by George Joubert

Deep and meaningful

Hanli Prinsloo: Record-breaking freediver and champion of our oceans

Hanli Prinsloo

Most people have not heard of the sport of freediving, nor would it make much sense to them. To push one’s body to the limits of its capacity (and sometimes beyond) for the sake of a sport where in essence you are competing with yourself – well, to many this would seem silly. Silly, like trying to land a spacecraft on the moon or run a mile in under four minutes. For people such as Hanli Prinsloo, it is at the limits of her capabilities that she feels most alive.

She holds all the African records for the various disciplines involved with freediving and is challenging hard in order to gain the world records. “Those are mine,” she tells with me no irony or ego. The world record for freediving with flippers and a lungful of air is 62 metres – Prinsloo has already managed 56m. This is equivalent to swimming to the depth of a 20-storey building.
Getting down there is one thing, but the real danger lies in getting back. Panic is the body’s natural response. Prinsloo uses yoga and believes strongly in the mammalian diving reflex (see sidebar overleaf) – which is just as well, since she is able to hold her breath for around 
six minutes.
Within minutes of meeting her, I realised that Hanli Prinsloo is different to most people. She and her sister were raised on a farm near Witbank, with her father breeding horses for show jumping and dressage – her father was also a ‘horse whisperer’ (they do exist) who was regularly consulted regarding troublesome horses in the area.
Growing up on a farm made Prinsloo attuned to the rhythms of nature, so much so that she sometimes finds the quaint fishing village of Kalk Bay – where she now resides – ‘hectic’. By all accounts, she lived a robustly outdoor life growing up, preparing her well for the adventures to come.
Upon completing school, she promptly packed her bags for Sweden where she chose to write Matric in Swedish. “I wanted to be challenged in a new environment where I am out of my comfort zone.” This seems to be a common theme in Prinsloo’s life, which she eloquently verbalises as “growth through discomfort”.
Completing her Swedish schooling while learning the language at the same time, she chose a Performing Arts degree and soon found herself acting on Swedish stage and television productions. It was during this period that a colleague mentioned he was going freediving and Prinsloo asked to try it out.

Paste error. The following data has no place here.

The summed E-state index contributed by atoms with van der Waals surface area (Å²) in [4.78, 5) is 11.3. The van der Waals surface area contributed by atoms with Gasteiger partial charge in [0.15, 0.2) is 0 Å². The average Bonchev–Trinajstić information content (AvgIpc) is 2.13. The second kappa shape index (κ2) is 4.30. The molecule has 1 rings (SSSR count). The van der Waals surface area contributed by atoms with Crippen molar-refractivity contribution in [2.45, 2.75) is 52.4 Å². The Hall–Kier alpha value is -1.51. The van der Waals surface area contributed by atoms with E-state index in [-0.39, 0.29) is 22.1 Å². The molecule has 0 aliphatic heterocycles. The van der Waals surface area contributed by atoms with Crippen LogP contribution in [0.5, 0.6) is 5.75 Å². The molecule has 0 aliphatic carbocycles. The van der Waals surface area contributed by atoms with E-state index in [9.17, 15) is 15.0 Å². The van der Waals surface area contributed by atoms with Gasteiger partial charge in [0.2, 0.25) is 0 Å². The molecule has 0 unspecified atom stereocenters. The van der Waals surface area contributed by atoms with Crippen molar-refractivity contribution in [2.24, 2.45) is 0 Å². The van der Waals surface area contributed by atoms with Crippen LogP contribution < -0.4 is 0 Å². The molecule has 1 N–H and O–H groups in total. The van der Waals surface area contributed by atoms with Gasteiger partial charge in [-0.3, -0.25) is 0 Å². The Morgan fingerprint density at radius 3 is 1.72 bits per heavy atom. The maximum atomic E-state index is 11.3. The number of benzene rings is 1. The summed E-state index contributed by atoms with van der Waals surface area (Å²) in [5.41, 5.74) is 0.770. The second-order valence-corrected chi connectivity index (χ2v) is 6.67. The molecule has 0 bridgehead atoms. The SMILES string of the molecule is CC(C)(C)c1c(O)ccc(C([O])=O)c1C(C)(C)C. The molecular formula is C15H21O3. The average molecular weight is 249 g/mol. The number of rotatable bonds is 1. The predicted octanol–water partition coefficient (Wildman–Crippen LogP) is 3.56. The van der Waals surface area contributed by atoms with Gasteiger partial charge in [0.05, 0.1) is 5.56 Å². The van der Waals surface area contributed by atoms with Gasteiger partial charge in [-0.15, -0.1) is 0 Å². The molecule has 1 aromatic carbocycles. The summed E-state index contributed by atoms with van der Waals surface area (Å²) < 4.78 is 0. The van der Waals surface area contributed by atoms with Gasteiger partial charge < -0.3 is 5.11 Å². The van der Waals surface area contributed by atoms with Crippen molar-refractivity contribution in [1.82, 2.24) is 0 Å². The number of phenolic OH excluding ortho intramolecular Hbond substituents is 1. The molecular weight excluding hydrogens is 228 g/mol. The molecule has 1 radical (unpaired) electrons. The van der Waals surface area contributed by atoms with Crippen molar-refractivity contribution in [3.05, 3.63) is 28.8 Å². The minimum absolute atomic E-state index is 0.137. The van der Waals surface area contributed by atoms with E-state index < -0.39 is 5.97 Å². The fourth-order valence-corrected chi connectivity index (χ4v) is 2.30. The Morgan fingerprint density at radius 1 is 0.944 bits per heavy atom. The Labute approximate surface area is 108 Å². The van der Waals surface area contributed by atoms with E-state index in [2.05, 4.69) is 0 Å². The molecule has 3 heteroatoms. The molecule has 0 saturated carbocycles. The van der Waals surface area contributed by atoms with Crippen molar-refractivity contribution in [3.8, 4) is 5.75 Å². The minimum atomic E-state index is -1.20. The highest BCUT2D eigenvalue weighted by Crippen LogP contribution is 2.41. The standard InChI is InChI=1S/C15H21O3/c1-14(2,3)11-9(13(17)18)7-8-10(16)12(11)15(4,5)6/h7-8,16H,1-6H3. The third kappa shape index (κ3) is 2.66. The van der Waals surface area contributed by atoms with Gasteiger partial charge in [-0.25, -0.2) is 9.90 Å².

They rowed to the middle of a lake and jumped in with only the most basic equipment. This opened up an entirely new world for Prinsloo and she had found her calling. She has been freediving for 13 years now and feels she still has a great deal to learn and accomplish.
In 2004, she returned to South Africa for a Swedish television station to cover the changes the country had gone through since becoming a democracy 10 years earlier. She realised that South Africa was her home, and after seven years in Sweden she returned.
Prinsloo has competed and won events all around the globe. Something ruptured in her throat while she was attempting to break the world record in the Red Sea in Egypt. Undeterred and fully recovered, she regards this as something from which to learn and grow.
If Hanli Prinsloo were simply a phenomenal freediver, this story would end here; however, this is really where the story begins for this incredible individual.
She uses her accomplishments in freediving as a platform for the work she finds most meaningful, which is as an activist and advocate for the oceans and the creatures that live therein. Behind the competitive facade lurks a deeply compassionate soul that wants to change the world – and she may just pull it off.
Prinsloo has freedived with some of the largest and most exotic creatures that live in our oceans. She has dived with whale sharks, manta rays, blue whales, sperm whales, giant turtles, dugongs etc. She has a spiritual bond with these animals and uses her freediving talents to interact comfortably with them in their environment. She has had any number of unique interactions that have been well documented. This leads me to another interesting aspect about her.